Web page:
"Miek's just fine. He's got scissors for hands," the Valkyrie says, as if that explains anything. Thor guesses it does, sort of. "Korg has been trying to start a—a social club, of sorts."
"A social club," Thor repeats cautiously.
"Yes. He wants to play card games, he says. And charades."
"I see," Thor says. "That's… fine? That seems like a low-risk undertaking?"
"You haven't played his card game. He's awful at it, but certain among us are teetering on murderous over it," the Valkyrie tells him conspiratorially. She leans towards him, still walking briskly. "You have to play."
"Am I playing to prevent murder, or because you want murder to actually occur?" he asks warily. "Because I'll tell you now, next in line for the throne at the moment is still Loki and nobody wants that. Again."
The Valkyrie shudders. "I wasn't even there and I can tell that one's a nightmare. Anyhow, no, I want you to play because it's fun and you don't have enough fun in your life right now."
"Oh," Thor says, feeling touched.
"Come to the portside prow common room at 0800," she tells him. "Bring food."
"All right," Thor agrees. "Valkyrie—thank you. For thinking of me."
"Don't get too used to it," she says defensively. "Ugh, feelings." Thor laughs. "But as long as we're— shudder— feeling things... You know my name isn't actually just Valkyrie, right?"
"Yes," Thor says. "I'm not stupid."
"Okay," the Valkyrie says, doubtful. "Whatever you say."
"I would call you by your name," Thor tells her with a meaningful look, "if I knew what it was."
The Valkyrie glances at him. "I figured you would have asked Heimdall by now. I'm certain he remembers my name," she says. There's a note of bitterness in her voice.
Thor scoffs. "Heimdall? Why should I ask Heimdall your name? I figured you would tell me yourself if you wanted me to know."
The Valkyrie considers this. They pass the entrance to the kitchen. Thor doesn't stop walking. "... Huh," she says eventually.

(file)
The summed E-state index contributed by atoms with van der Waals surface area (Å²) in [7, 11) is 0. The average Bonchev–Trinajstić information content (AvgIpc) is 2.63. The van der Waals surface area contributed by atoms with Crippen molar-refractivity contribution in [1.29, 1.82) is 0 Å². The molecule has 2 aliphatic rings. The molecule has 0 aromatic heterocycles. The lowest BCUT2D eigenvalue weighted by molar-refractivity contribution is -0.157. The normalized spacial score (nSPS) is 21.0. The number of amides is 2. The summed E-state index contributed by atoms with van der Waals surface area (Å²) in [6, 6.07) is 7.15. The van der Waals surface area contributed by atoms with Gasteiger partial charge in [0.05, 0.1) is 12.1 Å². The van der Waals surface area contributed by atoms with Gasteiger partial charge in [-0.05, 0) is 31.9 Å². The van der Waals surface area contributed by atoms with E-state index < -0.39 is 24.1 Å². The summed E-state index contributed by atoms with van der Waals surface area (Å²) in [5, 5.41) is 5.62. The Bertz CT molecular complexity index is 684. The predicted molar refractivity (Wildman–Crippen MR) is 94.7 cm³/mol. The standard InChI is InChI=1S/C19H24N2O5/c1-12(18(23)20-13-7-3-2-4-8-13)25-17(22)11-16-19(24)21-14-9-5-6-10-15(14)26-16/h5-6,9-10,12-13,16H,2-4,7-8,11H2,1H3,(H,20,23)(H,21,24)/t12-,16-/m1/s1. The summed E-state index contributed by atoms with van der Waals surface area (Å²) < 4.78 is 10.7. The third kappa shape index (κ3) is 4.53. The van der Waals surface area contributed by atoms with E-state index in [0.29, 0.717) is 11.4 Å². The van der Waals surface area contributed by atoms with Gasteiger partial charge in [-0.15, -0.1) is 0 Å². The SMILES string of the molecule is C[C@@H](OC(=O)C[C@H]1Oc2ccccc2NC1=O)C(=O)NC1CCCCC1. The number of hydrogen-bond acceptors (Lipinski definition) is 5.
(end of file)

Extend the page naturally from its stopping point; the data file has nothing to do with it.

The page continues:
Thor decides to spell it out for her. Open communication! What a marvellous thought. "I have no interest in—in seeking things out about you, that you don't want me to know," he says slowly. "I trust you to tell me what you want to tell me. But that means that if you want me to know something, you have to tell me. I am neither a mind reader nor a busybody. All right?"
The Valkyrie looks away, but she nods. "All right," she agrees. Thor pretends not to hear how thick her voice has gotten.
"Good," he says.
"Sigfríðr," she says abruptly. "My name was—is—Sigfríðr."
"Is," Thor tells her firmly. He stops walking and turns to her, holding his hand out. "I'm happy to know you, Sigfríðr."
Sigfríðr looks at his hand for a moment, and then she holds hers out and grasps his forearm, like a warrior. "I'm happy to know you, Thor," she tells him.
They smile at each other for another moment, and then Thor says, "I was—" and Sigfríðr says, "Anyway, I—" and then they both stop and chuckle.
"You go do what you were doing. Bye," Sigfríðr says, turning away.
"See you at 0700," Thor says, and Sigfríðr splits off to stride down a hallway which, if Thor is not incorrect, leads eventually to Banner's room.
"Hm," he says to himself, and continues on to the kitchen with a lighter heart.
Game night is… well, it's something.
Thor drags Loki along—well, Loki goes willingly, because he loves to destroy people at games, but they agreed without discussion that it would be better if everyone thought he was there because Thor wanted him there, and not because he really wanted to play—and the Valkyrie seems to have bullied Banner into coming too, and of course Korg and Miek are there, as well as a handful of Asgardians and former Sakaarian prisoners. Unfortunately, the Grandmaster and Topaz are also there. The Grandmaster seems to have been in cheerful conversation with a baffled but genial Asgardian woman; Topaz is silent, and looks as stern as she ever does. Thor looks around immediately for Sigfríðr, but she's nowhere in sight.